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  26. Monarchy and German Identity in the Later Middle Ages.Len E. Scales - 2001 - Bulletin of the John Rylands Library 83 (3):167-200.
  27. Monarchy and War.Erik von Kuehnelt-Leddihn - 2000 - Journal of Libertarian Studies 15 (1; SEAS AUT):1-42.
     
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  28.  4
    Nussbaum, Martha C. The Monarchy of Fear: A Philosopher Looks at Our Political Crisis. New York: Simon & Schuster, 2018. Pp. 272. $25.99 ; $17.00. [REVIEW]Robin Zheng - 2020 - Ethics 130 (2):250-255.
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  29.  5
    The Decline of Regicide and the Rise of European Monarchy From the Carolingians to the Early Modern Period.Sverre Bagge - 2019 - Frühmittelalterliche Studien 53 (1):151-189.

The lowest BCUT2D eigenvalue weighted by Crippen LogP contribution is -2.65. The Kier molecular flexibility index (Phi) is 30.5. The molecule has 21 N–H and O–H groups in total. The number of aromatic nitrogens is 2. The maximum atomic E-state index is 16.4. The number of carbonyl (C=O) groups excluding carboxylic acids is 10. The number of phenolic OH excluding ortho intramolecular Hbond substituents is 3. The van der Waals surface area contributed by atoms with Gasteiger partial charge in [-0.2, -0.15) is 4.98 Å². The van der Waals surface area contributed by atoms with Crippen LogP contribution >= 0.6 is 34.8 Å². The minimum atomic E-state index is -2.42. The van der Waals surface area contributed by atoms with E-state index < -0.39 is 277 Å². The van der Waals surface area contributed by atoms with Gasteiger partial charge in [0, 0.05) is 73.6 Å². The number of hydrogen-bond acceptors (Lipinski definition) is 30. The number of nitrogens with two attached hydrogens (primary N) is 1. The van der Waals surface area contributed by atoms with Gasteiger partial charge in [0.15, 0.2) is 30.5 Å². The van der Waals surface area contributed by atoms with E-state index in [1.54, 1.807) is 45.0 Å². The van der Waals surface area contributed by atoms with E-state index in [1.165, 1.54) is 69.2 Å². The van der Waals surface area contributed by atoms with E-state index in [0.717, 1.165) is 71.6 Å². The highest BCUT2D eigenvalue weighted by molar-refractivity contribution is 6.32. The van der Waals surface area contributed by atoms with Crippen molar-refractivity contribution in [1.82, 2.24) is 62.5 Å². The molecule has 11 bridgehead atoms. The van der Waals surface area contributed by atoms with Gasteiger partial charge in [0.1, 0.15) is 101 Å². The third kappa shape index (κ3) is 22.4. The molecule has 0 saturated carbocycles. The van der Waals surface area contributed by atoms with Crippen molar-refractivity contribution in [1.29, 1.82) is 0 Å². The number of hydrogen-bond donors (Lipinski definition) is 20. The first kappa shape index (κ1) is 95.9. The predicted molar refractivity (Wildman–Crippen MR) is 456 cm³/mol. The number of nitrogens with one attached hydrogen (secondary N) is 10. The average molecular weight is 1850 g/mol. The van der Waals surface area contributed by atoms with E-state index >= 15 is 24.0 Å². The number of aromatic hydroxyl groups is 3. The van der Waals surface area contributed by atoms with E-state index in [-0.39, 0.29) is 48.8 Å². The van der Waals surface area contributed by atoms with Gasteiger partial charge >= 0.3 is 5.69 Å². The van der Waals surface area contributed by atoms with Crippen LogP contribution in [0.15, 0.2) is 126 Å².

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  30. Constitutional Monarchy as the Divine Regime-Hegel Theory of the Just State.Alan Brudner - 1981 - History of Political Thought 2 (1):119-140.
  31.  16
    Nutrition and Economic Development in the Eighteenth-Century Habsburg Monarchy. By Komlos John, Pp. 325.Stanley J. Ulijaszek - 1993 - Journal of Biosocial Science 25 (2):278-278.
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  32.  1
    Aristotle’s Pambasileia and the Metaphysics of Monarchy.Carol Atack - 2015 - Polis 32 (2):297-320.
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  33. Montesquieu Modern Politics-The'spirit of the Laws'and the Problem of Modern Monarchy in Old-Regime France.Harold A. Ellis - 1989 - History of Political Thought 10 (4):665-700.
  34.  13
    The Monarchy of Fear: A Philosopher Looks at Our Political Crisis.Jordan Jochim - forthcoming - Contemporary Political Theory:1-4.
  35.  79
    Psychiatric Institutions, Their Architecture, and the Politics of Regional Autonomy in the Austro-Hungarian Monarchy.Leslie Topp - 2007 - Studies in History and Philosophy of Science Part C 38 (4):733-755.